MRS Bulletin

Technical Feature

Technical Feature

Current Status of GaN-Based Solid-State Lighting

Shuji Nakamura


The continuous improvement in luminous efficacy of “white” light-emitting-diode (LED) sources offers the potential of considerable energy savings in general lighting applications. Recent experiments at UCSB have demonstrated 117 lumens per watt (lm/W) in white LEDs, with further improvements expected in the near future. Considerable progress has also been achieved using nonpolar GaN, such as a-plane {1120} and m-plane {1100} GaN, or semipolar GaN substrates. Such devices avoid the deleterious effects of charge separation due to spontaneous and piezoelectric polarization inherent in most c-axis-oriented devices.

Shuji Nakamura is a professor in the Materials Department at the University of California, Santa Barbara (UCSB). He received his BE (1977), MS (1979), and PhD (1994) degrees in electrical engineering from the University of Tokushima, Tokushima, Japan. Nakamura joined Nichia Chemical Industries in 1979 and moved to his present position at UCSB in 2000. His major achievements have been in the development of Group III nitridebased light-emitting diodes and laser diodes. Nakamura was elected as a member of the U.S. National Academy of Engineering in 2003. He holds more than 100 patents and has published more than 200 papers in this field. In addition, Nakamura has been awarded the Nishina Memorial Award (1996), the Materials Research Society (MRS) Medal (1997), the Institute of Electrical and Electronics Engineers (IEEE) Jack A. Morton Award, the British Rank Prize (1998), the Benjamin Franklin Medal Award (2002), and the Millennium Technology Prize (2006).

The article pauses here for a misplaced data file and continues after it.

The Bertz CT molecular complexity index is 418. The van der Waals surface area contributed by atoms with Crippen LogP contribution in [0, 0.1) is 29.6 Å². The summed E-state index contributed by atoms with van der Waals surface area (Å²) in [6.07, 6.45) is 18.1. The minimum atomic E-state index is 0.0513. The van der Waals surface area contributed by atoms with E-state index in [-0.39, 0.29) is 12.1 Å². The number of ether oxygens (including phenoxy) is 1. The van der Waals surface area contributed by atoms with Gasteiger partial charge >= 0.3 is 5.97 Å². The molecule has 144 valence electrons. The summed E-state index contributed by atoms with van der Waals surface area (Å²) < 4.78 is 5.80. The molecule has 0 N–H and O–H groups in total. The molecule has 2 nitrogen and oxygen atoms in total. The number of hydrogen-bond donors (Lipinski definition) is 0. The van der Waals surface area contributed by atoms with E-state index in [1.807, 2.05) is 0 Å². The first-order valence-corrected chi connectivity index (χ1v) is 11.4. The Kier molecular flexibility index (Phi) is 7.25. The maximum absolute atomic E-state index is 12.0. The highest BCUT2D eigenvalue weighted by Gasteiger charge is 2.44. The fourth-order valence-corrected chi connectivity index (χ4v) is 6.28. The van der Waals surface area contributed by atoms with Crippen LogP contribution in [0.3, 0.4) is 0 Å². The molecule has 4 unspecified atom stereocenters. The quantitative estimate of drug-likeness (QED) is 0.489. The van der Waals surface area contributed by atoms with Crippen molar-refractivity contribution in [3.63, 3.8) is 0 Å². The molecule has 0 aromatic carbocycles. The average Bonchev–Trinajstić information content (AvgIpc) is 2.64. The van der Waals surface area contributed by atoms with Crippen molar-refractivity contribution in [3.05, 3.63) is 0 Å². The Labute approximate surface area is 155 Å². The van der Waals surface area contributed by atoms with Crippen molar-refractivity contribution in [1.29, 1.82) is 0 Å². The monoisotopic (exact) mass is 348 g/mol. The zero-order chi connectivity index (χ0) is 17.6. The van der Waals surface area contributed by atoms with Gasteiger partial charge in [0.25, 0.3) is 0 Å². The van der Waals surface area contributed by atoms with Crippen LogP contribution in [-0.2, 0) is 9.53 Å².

Nakamura can be reached by e-mail at